Records show 750 teams of mules/donkeys, 350 Dog teams and 4000 men worked the roadbed heading west.

A national dream begins

Few Canadian historical subjects enjoy as extensive a bibliography as that of the CPR. This multi-faceted drama, involving the dynamic personalities of many well-known early Canadians, is the account of where and when the CPR started its march westward from a wilderness spot east of North Bay.

The formation of the CPR, with royal assent, was given by parliament on Feb. 15, 1881. The CPR syndicate (George Stephen, Duncan McIntyre, Donald Smith and others) arbitrarily designated its eastern terminus somewhere near the eastern shore of Lake Nipissing. The survey work was not completed, and the eastern terminus was only a hypothetical place in the wilderness.

Railroad construction had been underway for several decades in Ontario and Quebec, including the Canada Central Railway (CCR) which was slowly being built up the Ottawa Valley to a point past Mattawa.

The CCR was owned by Duncan McIntyre and was being financed by government subsidies, which would cease when the CCR reached the proposed terminus of the CPR. John Ferguson, a nephew of Mr. McIntyre, a teenager, delivered mail along the construction route, and dubiously secured the land that would become North Bay.

As work progressed during the years of 1878-1881, Mr. McIntyre bestowed the name of Callander his birthplace in Scotland to the point where construction would stop. There was no reason get there because the location offered no financial incentive beyond what J.R. Booth had envisioned for the Ottawa Valley, this was new territory. Upon selling the CCR, Mr. McIntyre became a vice president of the CPR.

The inside information and the subsequent land tenure secured by the nephew, John Ferguson, was scandalous, no different than Enron in 2000 or the subprime mortgage crisis of 2007-2008. People profiting from an economic situation.

Ferguson purchased 288 acres of land for a dollar an acre and his lot #20 was the first cleared for a town site. He became a postmaster, reeve, member of the Board of Trade, council member, magistrate and was four-term mayor starting in 1919. Contemporaries described Ferguson as "a hustler, an animated steam engine in trousers." (I have explained much of this and more in two of my books, North Words and Boosting the Bay.) North Bay will celebrate its hundredth anniversary as a city in 2025. The largest headstone in North Bay at the Union Cemetery is dedicated to John Ferguson. Many of North Bay’s main streets are named after the McIntyre-Ferguson clans.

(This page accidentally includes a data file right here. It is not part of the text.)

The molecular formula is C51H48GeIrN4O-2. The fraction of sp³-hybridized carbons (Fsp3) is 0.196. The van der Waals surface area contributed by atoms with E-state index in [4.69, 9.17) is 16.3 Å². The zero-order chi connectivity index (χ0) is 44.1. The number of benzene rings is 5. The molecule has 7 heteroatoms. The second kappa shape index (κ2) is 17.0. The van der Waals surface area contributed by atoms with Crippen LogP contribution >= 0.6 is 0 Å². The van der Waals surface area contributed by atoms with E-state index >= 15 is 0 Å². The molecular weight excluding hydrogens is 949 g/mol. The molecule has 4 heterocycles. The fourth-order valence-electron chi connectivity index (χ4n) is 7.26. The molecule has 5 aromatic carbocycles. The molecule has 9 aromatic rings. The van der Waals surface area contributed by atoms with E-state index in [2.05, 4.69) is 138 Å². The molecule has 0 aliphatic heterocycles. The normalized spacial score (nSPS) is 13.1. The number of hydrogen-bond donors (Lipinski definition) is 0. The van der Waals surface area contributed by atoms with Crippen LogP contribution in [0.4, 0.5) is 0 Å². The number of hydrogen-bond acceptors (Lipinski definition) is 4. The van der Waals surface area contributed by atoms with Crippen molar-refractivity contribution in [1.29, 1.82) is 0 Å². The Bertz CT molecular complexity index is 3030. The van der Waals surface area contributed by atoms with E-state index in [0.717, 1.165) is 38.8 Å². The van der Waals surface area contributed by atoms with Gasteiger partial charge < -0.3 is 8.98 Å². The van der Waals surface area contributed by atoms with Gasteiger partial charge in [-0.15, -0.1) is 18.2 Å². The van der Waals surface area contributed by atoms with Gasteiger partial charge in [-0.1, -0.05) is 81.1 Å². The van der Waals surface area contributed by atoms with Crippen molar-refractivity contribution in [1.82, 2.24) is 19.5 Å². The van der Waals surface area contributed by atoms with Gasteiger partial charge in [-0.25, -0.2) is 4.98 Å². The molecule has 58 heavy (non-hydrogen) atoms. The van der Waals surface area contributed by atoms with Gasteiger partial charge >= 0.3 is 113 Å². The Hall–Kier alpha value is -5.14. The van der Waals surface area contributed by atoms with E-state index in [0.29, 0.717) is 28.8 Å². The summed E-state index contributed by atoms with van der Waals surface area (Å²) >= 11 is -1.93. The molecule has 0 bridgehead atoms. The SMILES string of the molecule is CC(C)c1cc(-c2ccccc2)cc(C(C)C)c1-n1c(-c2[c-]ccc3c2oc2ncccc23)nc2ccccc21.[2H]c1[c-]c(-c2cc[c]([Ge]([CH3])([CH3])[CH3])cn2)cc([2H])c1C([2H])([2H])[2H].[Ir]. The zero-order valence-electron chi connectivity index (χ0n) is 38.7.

The Canadian Pacific Railway beginning

On June 9, 1881, the CCR was absorbed by the newly created CPR. James Worthington, manager of construction for the CCR, was in no hurry to reach Callander, as the CPR was undecided where their westward route would travel. The CCR had surveyed the line to travel south of Lake Nipissing to the outflow of the French River on Georgian Bay.

The years prior to 1882 looked favourable for the new settlement of Nipissing on the South River when it was considered a prime location for a divisional point. One of the government's colonization roads, the Rousseau and Nipissing, ran 69 miles constructed through virgin territory, from Gravenhurst to Chapman's Landing in Nipissing. The road itself would turn out to be a dismal failure, as there was little arable land along it's path. By 1874, Nipissing had a population of more than 300 people and an entire town plan had been surveyed on speculation.

The CPR would have required an extensive detour to reach the south shore of Lake Nipissing through the drumlins and eskers of Chisholm and Boulter Townships, as well as a bridging point across the French River. In addition, the railroads received their land for free, but, if they were forced to go through existing settlements like Nipissing they had to negotiate in and out of court to purchase the land.

Another factor, the Grand Trunk Railway from Toronto had already surveyed the route south of the French River and the CPR wanted to stay away from their major competitor. It was purely a case of economics to choose a route that would bypass such obstacles.